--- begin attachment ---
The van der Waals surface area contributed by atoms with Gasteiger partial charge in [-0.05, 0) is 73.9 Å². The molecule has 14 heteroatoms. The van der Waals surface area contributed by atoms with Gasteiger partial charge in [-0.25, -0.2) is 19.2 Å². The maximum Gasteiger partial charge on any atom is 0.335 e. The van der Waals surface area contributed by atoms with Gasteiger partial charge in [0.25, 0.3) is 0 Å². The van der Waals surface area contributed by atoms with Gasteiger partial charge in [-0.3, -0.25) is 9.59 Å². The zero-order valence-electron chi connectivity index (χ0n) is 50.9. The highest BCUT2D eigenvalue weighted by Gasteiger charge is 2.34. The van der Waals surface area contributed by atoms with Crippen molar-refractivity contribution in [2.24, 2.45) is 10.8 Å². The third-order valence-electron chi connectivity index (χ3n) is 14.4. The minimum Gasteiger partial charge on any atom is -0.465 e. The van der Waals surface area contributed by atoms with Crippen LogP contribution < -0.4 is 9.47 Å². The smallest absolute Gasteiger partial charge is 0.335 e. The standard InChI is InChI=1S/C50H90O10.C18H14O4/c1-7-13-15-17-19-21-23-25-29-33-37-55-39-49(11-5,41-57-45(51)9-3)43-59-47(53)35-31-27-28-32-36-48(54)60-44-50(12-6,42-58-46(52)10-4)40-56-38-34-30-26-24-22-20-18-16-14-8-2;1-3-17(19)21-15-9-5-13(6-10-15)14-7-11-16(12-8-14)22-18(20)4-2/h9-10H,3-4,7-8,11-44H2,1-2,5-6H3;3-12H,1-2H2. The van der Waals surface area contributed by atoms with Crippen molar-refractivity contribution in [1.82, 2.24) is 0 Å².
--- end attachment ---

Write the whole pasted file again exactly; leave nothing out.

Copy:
The van der Waals surface area contributed by atoms with Gasteiger partial charge in [-0.05, 0) is 73.9 Å². The molecule has 14 heteroatoms. The van der Waals surface area contributed by atoms with Gasteiger partial charge in [-0.25, -0.2) is 19.2 Å². The maximum Gasteiger partial charge on any atom is 0.335 e. The van der Waals surface area contributed by atoms with Gasteiger partial charge in [0.25, 0.3) is 0 Å². The van der Waals surface area contributed by atoms with Gasteiger partial charge in [-0.3, -0.25) is 9.59 Å². The zero-order valence-electron chi connectivity index (χ0n) is 50.9. The highest BCUT2D eigenvalue weighted by Gasteiger charge is 2.34. The van der Waals surface area contributed by atoms with Crippen molar-refractivity contribution in [2.24, 2.45) is 10.8 Å². The third-order valence-electron chi connectivity index (χ3n) is 14.4. The minimum Gasteiger partial charge on any atom is -0.465 e. The van der Waals surface area contributed by atoms with Crippen LogP contribution < -0.4 is 9.47 Å². The smallest absolute Gasteiger partial charge is 0.335 e. The standard InChI is InChI=1S/C50H90O10.C18H14O4/c1-7-13-15-17-19-21-23-25-29-33-37-55-39-49(11-5,41-57-45(51)9-3)43-59-47(53)35-31-27-28-32-36-48(54)60-44-50(12-6,42-58-46(52)10-4)40-56-38-34-30-26-24-22-20-18-16-14-8-2;1-3-17(19)21-15-9-5-13(6-10-15)14-7-11-16(12-8-14)22-18(20)4-2/h9-10H,3-4,7-8,11-44H2,1-2,5-6H3;3-12H,1-2H2. The van der Waals surface area contributed by atoms with Crippen molar-refractivity contribution in [1.82, 2.24) is 0 Å².